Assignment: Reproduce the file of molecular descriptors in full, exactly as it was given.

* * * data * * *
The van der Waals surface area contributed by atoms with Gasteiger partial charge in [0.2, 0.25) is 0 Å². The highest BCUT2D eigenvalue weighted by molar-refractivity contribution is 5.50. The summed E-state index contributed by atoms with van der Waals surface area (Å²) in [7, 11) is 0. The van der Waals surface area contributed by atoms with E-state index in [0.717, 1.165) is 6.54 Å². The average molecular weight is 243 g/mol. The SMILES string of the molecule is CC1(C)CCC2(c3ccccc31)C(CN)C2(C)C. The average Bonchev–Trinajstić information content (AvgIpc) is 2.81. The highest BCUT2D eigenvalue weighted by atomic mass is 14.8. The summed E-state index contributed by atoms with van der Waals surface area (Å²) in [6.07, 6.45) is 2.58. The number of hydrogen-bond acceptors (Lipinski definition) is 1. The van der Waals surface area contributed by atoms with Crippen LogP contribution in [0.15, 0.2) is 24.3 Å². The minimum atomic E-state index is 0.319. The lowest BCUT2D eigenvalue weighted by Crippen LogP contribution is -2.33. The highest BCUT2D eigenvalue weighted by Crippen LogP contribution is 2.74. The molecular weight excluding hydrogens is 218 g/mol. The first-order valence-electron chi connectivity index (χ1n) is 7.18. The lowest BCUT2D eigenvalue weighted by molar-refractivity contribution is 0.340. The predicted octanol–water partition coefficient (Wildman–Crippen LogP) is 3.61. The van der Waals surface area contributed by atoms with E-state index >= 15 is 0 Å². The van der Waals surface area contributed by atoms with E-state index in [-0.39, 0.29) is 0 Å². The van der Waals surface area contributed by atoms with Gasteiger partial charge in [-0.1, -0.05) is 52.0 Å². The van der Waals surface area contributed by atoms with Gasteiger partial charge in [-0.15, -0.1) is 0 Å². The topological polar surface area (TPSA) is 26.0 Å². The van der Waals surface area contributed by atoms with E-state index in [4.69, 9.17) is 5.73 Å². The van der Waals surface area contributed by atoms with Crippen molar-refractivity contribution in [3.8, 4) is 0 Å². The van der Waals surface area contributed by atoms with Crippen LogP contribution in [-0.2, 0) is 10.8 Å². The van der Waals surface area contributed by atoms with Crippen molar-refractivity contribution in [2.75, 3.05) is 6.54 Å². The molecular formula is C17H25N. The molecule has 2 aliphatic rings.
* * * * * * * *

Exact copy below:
The van der Waals surface area contributed by atoms with Gasteiger partial charge in [0.2, 0.25) is 0 Å². The highest BCUT2D eigenvalue weighted by molar-refractivity contribution is 5.50. The summed E-state index contributed by atoms with van der Waals surface area (Å²) in [7, 11) is 0. The van der Waals surface area contributed by atoms with E-state index in [0.717, 1.165) is 6.54 Å². The average molecular weight is 243 g/mol. The SMILES string of the molecule is CC1(C)CCC2(c3ccccc31)C(CN)C2(C)C. The average Bonchev–Trinajstić information content (AvgIpc) is 2.81. The highest BCUT2D eigenvalue weighted by atomic mass is 14.8. The summed E-state index contributed by atoms with van der Waals surface area (Å²) in [6.07, 6.45) is 2.58. The number of hydrogen-bond acceptors (Lipinski definition) is 1. The van der Waals surface area contributed by atoms with Crippen LogP contribution in [0.15, 0.2) is 24.3 Å². The minimum atomic E-state index is 0.319. The lowest BCUT2D eigenvalue weighted by Crippen LogP contribution is -2.33. The highest BCUT2D eigenvalue weighted by Crippen LogP contribution is 2.74. The molecular weight excluding hydrogens is 218 g/mol. The first-order valence-electron chi connectivity index (χ1n) is 7.18. The lowest BCUT2D eigenvalue weighted by molar-refractivity contribution is 0.340. The predicted octanol–water partition coefficient (Wildman–Crippen LogP) is 3.61. The van der Waals surface area contributed by atoms with E-state index >= 15 is 0 Å². The van der Waals surface area contributed by atoms with E-state index in [-0.39, 0.29) is 0 Å². The van der Waals surface area contributed by atoms with Gasteiger partial charge in [-0.1, -0.05) is 52.0 Å². The van der Waals surface area contributed by atoms with Gasteiger partial charge in [-0.15, -0.1) is 0 Å². The topological polar surface area (TPSA) is 26.0 Å². The van der Waals surface area contributed by atoms with E-state index in [4.69, 9.17) is 5.73 Å². The van der Waals surface area contributed by atoms with Crippen molar-refractivity contribution in [3.8, 4) is 0 Å². The van der Waals surface area contributed by atoms with Crippen LogP contribution in [-0.2, 0) is 10.8 Å². The van der Waals surface area contributed by atoms with Crippen molar-refractivity contribution in [2.75, 3.05) is 6.54 Å². The molecular formula is C17H25N. The molecule has 2 aliphatic rings.